Micah 5:2 “But you, Bethlehem Ephrathah,
though you are small among the clans of Judah,
out of you will come for me
one who will be ruler over Israel,
whose origins are from of old,
from ancient times.”
This verse is quoted almost exclusively in relation to Christmas, because it was the verse that enabled the scribes to tell King Herod where the Messiah was to be born. (Matthew 2:5-6) However, the whole point of it is not simply to say where He would be born, but to make it clear that it was decided “from eternity past,” as the Japanese expresses it. We are once again confronted with the reality that God is outside of time, so everything is “now” to Him. He sees the moment of Creation even as He sees the end of all things material, and everything in between. We simply cannot grasp that viewpoint, so we are left with time-related ways of talking about things. That’s not necessarily bad, it’s just the way things are. However, the better we understand that God doesn’t have our limitations, the more we can be at peace, knowing that He has already solved every problem even when we can’t imagine how it could be done. That is what faith is all about. We don’t like to think of ourselves as toddlers, needing Daddy to take us by the hand or we will fall over, but the reality is even more severe than that. The videos that abound on the Internet of helpless animals being rescued by kind humans come closer, but really words fail us to describe the gulf between God and man in terms of ability. We literally would not exist apart from God, but what we do with the existence He has given us is our responsibility, and we are accountable to Him for our words and our actions, as the Bible makes very clear in many places. The point is to commit ourselves and our plans to Him, aware that He already knows all about them, and trust Him with the outcome. When He provided the Messiah from eternity past, whatever we are facing at the moment is certainly no big deal for Him.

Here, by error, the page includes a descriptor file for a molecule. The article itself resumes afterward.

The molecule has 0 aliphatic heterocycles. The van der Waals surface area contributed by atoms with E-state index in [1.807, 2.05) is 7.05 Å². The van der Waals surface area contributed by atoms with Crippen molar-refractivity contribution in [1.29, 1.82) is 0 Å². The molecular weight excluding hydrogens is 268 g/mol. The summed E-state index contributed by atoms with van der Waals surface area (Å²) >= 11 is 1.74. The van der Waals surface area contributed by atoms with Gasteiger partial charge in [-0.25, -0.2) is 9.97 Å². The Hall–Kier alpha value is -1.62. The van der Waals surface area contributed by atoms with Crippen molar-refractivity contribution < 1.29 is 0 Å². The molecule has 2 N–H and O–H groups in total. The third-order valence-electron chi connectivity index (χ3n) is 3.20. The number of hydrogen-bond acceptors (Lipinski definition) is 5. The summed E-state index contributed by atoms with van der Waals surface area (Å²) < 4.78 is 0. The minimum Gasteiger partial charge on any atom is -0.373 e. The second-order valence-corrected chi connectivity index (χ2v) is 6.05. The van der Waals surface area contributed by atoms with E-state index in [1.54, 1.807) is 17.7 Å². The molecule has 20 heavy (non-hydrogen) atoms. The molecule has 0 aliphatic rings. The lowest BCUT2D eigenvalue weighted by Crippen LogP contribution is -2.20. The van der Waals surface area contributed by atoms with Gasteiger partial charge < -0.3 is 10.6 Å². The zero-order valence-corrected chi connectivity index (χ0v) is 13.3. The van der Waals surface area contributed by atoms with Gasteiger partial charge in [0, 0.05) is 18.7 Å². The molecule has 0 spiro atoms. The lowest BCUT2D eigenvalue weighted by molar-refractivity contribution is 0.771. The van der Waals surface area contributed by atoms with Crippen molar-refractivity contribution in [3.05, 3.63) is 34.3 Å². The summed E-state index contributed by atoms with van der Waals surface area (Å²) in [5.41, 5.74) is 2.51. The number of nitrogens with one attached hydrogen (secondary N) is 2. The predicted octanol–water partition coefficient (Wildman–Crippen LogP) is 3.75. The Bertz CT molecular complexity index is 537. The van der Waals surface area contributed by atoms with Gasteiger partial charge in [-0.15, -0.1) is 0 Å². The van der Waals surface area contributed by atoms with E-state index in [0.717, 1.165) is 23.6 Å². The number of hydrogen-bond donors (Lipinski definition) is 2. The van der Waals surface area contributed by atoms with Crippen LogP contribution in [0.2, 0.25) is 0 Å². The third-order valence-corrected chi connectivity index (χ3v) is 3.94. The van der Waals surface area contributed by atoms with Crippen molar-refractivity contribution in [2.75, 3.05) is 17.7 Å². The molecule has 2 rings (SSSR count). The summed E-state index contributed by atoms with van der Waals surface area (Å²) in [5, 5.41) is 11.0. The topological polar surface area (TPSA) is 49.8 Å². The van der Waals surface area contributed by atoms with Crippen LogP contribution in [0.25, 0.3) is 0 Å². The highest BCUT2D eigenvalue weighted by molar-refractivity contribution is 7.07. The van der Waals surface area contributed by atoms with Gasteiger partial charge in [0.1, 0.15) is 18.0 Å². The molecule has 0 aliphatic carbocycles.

This is a lesson the Lord has been speaking to me repeatedly recently, in many different ways. It’s not at all that I’m not to care about what happens, it’s that I’m to trust God with it all, and so rest, relax, and rejoice, just as He has told me. I’m to be the eternal optimist! I’m not to deny that bad things happen. After all, Jesus said clearly that in this world we would have trouble. (John 16:33) However, I am to trust fully that God has something wonderful on the far side of that trouble, and rejoice even before I see it. Each day is to be an adventure of discovering what God has planned for me, knowing that it is good even when at the moment it might be painful.
Father, thank You for this truth, and for speaking it to me so clearly and repeatedly. Help me indeed be done with anxiety and rejoice in You. Thank You for the message on your Eternal Plans that You were already building in me for this coming Sunday, and how this fits in perfectly with that. Your Word says so much on that theme! Help me know what to use and what not to, so that I won’t overwhelm my hearers but rather encourage them to trust You so that they too may rest, relax, and rejoice, for Your glory. Thank You. Hallelujah!